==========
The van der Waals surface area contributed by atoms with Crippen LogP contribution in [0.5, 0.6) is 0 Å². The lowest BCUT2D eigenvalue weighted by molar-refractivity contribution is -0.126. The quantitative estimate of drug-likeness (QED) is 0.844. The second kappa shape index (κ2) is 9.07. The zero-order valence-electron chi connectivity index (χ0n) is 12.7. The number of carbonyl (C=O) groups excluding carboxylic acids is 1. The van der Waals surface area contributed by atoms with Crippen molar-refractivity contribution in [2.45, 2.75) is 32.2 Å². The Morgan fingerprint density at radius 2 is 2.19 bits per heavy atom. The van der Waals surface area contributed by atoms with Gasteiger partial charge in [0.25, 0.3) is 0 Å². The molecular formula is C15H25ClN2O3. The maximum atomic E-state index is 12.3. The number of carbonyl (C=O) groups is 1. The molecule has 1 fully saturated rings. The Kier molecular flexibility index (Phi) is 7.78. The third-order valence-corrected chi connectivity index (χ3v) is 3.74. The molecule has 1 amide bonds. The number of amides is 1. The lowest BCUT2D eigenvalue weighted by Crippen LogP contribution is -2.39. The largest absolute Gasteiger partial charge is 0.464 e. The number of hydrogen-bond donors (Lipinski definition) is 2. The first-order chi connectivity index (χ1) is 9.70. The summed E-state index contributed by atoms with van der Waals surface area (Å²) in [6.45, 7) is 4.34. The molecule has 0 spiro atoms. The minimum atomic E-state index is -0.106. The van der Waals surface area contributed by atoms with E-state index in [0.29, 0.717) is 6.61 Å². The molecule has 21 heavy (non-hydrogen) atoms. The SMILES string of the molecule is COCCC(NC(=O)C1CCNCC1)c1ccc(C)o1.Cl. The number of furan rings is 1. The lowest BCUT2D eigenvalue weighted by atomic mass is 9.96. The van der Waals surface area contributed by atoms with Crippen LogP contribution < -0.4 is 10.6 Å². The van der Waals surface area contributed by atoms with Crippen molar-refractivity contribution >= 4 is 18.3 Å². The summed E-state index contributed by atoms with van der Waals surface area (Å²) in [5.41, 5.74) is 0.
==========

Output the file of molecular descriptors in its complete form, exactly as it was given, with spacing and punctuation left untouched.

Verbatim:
The van der Waals surface area contributed by atoms with Crippen LogP contribution in [0.5, 0.6) is 0 Å². The lowest BCUT2D eigenvalue weighted by molar-refractivity contribution is -0.126. The quantitative estimate of drug-likeness (QED) is 0.844. The second kappa shape index (κ2) is 9.07. The zero-order valence-electron chi connectivity index (χ0n) is 12.7. The number of carbonyl (C=O) groups excluding carboxylic acids is 1. The van der Waals surface area contributed by atoms with Crippen molar-refractivity contribution in [2.45, 2.75) is 32.2 Å². The Morgan fingerprint density at radius 2 is 2.19 bits per heavy atom. The van der Waals surface area contributed by atoms with Gasteiger partial charge in [0.25, 0.3) is 0 Å². The molecular formula is C15H25ClN2O3. The maximum atomic E-state index is 12.3. The number of carbonyl (C=O) groups is 1. The molecule has 1 fully saturated rings. The Kier molecular flexibility index (Phi) is 7.78. The third-order valence-corrected chi connectivity index (χ3v) is 3.74. The molecule has 1 amide bonds. The number of amides is 1. The lowest BCUT2D eigenvalue weighted by Crippen LogP contribution is -2.39. The largest absolute Gasteiger partial charge is 0.464 e. The number of hydrogen-bond donors (Lipinski definition) is 2. The first-order chi connectivity index (χ1) is 9.70. The summed E-state index contributed by atoms with van der Waals surface area (Å²) in [6.45, 7) is 4.34. The molecule has 0 spiro atoms. The minimum atomic E-state index is -0.106. The van der Waals surface area contributed by atoms with E-state index in [0.29, 0.717) is 6.61 Å². The molecule has 21 heavy (non-hydrogen) atoms. The SMILES string of the molecule is COCCC(NC(=O)C1CCNCC1)c1ccc(C)o1.Cl. The number of furan rings is 1. The lowest BCUT2D eigenvalue weighted by atomic mass is 9.96. The van der Waals surface area contributed by atoms with Crippen LogP contribution < -0.4 is 10.6 Å². The van der Waals surface area contributed by atoms with Crippen molar-refractivity contribution >= 4 is 18.3 Å². The summed E-state index contributed by atoms with van der Waals surface area (Å²) in [5.41, 5.74) is 0.